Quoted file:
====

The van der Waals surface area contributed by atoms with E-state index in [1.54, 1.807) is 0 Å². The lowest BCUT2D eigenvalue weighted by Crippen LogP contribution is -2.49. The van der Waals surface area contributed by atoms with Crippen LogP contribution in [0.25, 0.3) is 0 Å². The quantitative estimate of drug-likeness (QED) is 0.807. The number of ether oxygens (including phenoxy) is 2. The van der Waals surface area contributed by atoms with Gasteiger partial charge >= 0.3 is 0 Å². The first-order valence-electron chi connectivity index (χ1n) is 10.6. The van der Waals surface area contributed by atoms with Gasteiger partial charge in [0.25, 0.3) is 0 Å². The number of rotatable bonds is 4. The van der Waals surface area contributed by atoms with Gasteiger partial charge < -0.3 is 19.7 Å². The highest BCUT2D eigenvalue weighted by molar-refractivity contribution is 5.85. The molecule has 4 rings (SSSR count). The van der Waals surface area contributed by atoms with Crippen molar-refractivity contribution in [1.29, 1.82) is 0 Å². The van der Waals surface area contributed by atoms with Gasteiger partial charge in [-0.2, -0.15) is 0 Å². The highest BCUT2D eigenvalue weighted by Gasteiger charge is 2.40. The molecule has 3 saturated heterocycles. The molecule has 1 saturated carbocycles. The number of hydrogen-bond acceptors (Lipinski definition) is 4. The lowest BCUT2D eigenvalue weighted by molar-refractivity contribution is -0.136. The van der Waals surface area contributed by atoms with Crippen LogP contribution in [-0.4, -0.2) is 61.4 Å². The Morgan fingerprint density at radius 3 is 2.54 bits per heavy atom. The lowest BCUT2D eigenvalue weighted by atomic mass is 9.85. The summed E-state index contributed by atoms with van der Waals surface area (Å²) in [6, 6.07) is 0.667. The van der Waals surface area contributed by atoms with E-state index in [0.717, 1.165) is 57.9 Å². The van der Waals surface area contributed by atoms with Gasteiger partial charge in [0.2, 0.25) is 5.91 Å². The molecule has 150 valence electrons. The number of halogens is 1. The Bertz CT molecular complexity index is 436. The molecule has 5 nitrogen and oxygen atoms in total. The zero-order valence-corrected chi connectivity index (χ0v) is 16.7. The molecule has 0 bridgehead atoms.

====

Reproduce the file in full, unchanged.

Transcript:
The van der Waals surface area contributed by atoms with E-state index in [1.54, 1.807) is 0 Å². The lowest BCUT2D eigenvalue weighted by Crippen LogP contribution is -2.49. The van der Waals surface area contributed by atoms with Crippen LogP contribution in [0.25, 0.3) is 0 Å². The quantitative estimate of drug-likeness (QED) is 0.807. The number of ether oxygens (including phenoxy) is 2. The van der Waals surface area contributed by atoms with Gasteiger partial charge >= 0.3 is 0 Å². The first-order valence-electron chi connectivity index (χ1n) is 10.6. The van der Waals surface area contributed by atoms with Gasteiger partial charge in [0.25, 0.3) is 0 Å². The number of rotatable bonds is 4. The van der Waals surface area contributed by atoms with Gasteiger partial charge < -0.3 is 19.7 Å². The highest BCUT2D eigenvalue weighted by molar-refractivity contribution is 5.85. The molecule has 4 rings (SSSR count). The van der Waals surface area contributed by atoms with Crippen molar-refractivity contribution in [1.29, 1.82) is 0 Å². The van der Waals surface area contributed by atoms with Gasteiger partial charge in [-0.2, -0.15) is 0 Å². The highest BCUT2D eigenvalue weighted by Gasteiger charge is 2.40. The molecule has 3 saturated heterocycles. The molecule has 1 saturated carbocycles. The number of hydrogen-bond acceptors (Lipinski definition) is 4. The lowest BCUT2D eigenvalue weighted by molar-refractivity contribution is -0.136. The van der Waals surface area contributed by atoms with Crippen LogP contribution in [-0.4, -0.2) is 61.4 Å². The Morgan fingerprint density at radius 3 is 2.54 bits per heavy atom. The lowest BCUT2D eigenvalue weighted by atomic mass is 9.85. The summed E-state index contributed by atoms with van der Waals surface area (Å²) in [6, 6.07) is 0.667. The van der Waals surface area contributed by atoms with E-state index in [0.717, 1.165) is 57.9 Å². The van der Waals surface area contributed by atoms with Gasteiger partial charge in [0.2, 0.25) is 5.91 Å². The molecule has 150 valence electrons. The number of halogens is 1. The Bertz CT molecular complexity index is 436. The molecule has 5 nitrogen and oxygen atoms in total. The zero-order valence-corrected chi connectivity index (χ0v) is 16.7. The molecule has 0 bridgehead atoms.